Category: Hard fest

Are the fans M.I.A., or just skeptical? Ticket sales for Hard L.A. said to be 'slow'

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Another day, and more tales of a beleaguered concert season emerge. This time, its former teen sensations the Jonas Brothers, whose summer tour was shuffled to include more international dates, yet about a dozen fewer North American ones (the act's local appearance in Irvine was shifted from Sept. 23 to Sept. 19). 

But there is one instance in which slow ticket sales might put the minds of local officials at ease. Ticket buys for M.I.A.'s headlining July 17 appearance at Hard L.A., slated for a 36-acre plot of land at the Los Angeles State Historic Park, which is just east of Chinatown, are trending far below the capacity of 25,000 people, according to event organizers. 

The July 17 concert, also featuring noise act Sleigh Bells, African rap act Die Antwoord and hip-hop group N.E.R.D., is the city's first major electronic event to follow June's Electric Daisy Carnival. That two-day dance event drew 185,000 people to the Coliseum and adjoining Exposition Park but came under fire after reports of injuries and gate-crashing, as well as the tragic news that a 15-year-old girl died of a suspected drug overdose after attending the event. L.A. County Supervisor Zev Yaroslavsky went so far as to call for a rave moratorium.

The fallout, as noted in this weekend's Calendar, has brought heightened attention on Hard L.A.

"There's a concern, and I've heard from multiple agencies," said James Valdez, a state park ranger and the lead coordinator for events in the Los Angeles sector who will be overseeing Hard L.A. "Will we reevaluate our plans and logistics? Yes. In light of Electric Daisy, we will increase our numbers all the way around."

Cut from the story, however, was the off-handed comment from Valzez that "there may be more staff than people" at Hard L.A. Exaggeration or not, Gary Richards, a veteran dance music promoter who is hosting Hard L.A., noted in a separate interview that "we could use some more ticket sales."

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DJ A-Trak: Blurring the lines and building a global picture

Atrak300 A few years ago, the majority of kids turning out for DJ A-Trak shows were what he called “uber DJ fans” who preferred to film him for YouTube clips, as opposed to doing what his mixing suggested: dance.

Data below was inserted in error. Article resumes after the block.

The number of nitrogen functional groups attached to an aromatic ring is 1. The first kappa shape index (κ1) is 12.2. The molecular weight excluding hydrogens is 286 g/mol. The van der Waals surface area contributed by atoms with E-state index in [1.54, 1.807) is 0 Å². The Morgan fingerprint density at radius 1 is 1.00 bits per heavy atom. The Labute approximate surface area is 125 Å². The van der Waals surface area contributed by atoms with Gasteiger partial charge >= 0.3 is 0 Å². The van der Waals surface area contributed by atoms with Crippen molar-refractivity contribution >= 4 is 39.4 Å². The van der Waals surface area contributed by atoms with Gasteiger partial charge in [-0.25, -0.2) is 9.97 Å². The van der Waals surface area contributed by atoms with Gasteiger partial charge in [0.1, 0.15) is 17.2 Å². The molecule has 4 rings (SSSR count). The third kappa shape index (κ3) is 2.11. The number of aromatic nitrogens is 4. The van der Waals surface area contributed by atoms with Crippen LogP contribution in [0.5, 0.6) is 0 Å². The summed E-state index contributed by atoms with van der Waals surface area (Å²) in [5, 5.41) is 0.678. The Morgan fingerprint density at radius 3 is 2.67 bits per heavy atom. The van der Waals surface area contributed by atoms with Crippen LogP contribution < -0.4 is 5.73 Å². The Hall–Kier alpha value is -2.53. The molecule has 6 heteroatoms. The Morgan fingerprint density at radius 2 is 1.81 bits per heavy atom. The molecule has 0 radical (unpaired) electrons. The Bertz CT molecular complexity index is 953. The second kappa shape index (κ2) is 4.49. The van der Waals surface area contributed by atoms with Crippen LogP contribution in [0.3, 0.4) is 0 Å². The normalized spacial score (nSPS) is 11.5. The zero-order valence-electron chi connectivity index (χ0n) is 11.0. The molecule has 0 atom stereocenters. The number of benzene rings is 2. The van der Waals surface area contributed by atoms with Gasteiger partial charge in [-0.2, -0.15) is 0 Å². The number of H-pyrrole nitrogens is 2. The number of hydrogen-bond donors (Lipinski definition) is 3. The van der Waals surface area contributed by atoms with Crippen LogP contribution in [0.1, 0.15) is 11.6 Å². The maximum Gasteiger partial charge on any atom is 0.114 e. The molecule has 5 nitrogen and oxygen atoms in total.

But more bodies have been moving in the last couple of years, according to A-Trak, the 27-year-old DJ born Alain Macklovitch in Montreal. The wunderkind turntablist began winning international DJ awards at age 15, making him one of the youngest, greatest masters of the decks. He will bring his ever-evolving mix of rap, breakbeat, techno and house to the HARD New Year’s Eve DJ party on Thursday.

The Brooklyn-based DJ has a new look (think maturing hipster: Beard and fedora have replaced baseball cap and sunglasses), and he's pushing his sound further into the realm of the international dance charts in an attempt to further blur genre classification.

“This time is reminiscent of the mid-'90s, where hip-hop guys were making house music," he said during a tour stop in Mexico City. "That’s what allows me to play this Jeezy record or this Gucci Mane record next to some weird German techno record,  because to me they make sense together.”

A-Trak started his indie imprint Fool’s Gold Records in 2007, toward the end of his 4-year run as Kanye West’s official tour DJ. He’s always kept busy with dance-worthy remixes, most recently of the Yeah Yeah Yeahs’ “Heads Will Roll," but his latest focus is on planning his next album.

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Daft Punk, venue change drive HARD Haunted Mansion rumors

Newhardflyer Do not be alarmed; the image at left boasts one very big and obvious falsity: French electronic music duo Daft Punk is not playing at this year’s HARD Haunted Mansion event, happening at the Shrine over Halloween weekend in downtown Los Angeles (although according to actress Olivia Wilde, the duo will make a cameo appearance in the movie “Tron Legacy,” for which they’re also crafting the soundtrack). 

Upon closer inspection, the flier also states that the event is happening at a location called “The Hudson.”

This ambitious forgery is just one of many rumors swirling around the Internet regarding the dance music event, including claims of a location change to San Bernardino and that the show is already sold out.

The popular HARD series of dance events garnered a whirlwind of notoriety after HARD Summer 2009 at the Forum was canceled as a result of raucous fans crashing the main floor area.

“HARD Haunted Mansion will take place Friday, October 30 and Saturday, October 31 at the Shrine as planned,” insists promoter Gary Richards via e-mail. “There are many rumors flying around that are false. All correct and up to date information and links to purchase tickets are available at www.hardfest.com.

-- Scott T. Sterling

HARD Haunted Mansion finds new location, expands to two days

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After more than 18,000 concertgoers discovered that the Forum was not the ideal locale for an electro-powered dance party at the semi-disastrous HARD Summer party, promoter Gary Richards and the HARD team have announced the long-awaited details for the upcoming Halloween event.

The 2009 HARD Haunted Mansion party is now set for the Shrine in Los Angeles, and has expanded into a two-day event beginning Oct. 30 and continuing on Halloween. The Shrine was actually the location of the HARD Summer event in 2008, which featured N.E.R.D, Spank Rock and Amanda Blank.

The Friday night line-up is topped by controversial dance music upstart Deadmau5, alongside 2 Many DJs, DJ A-Trak, the Bloody Beetroots and more.

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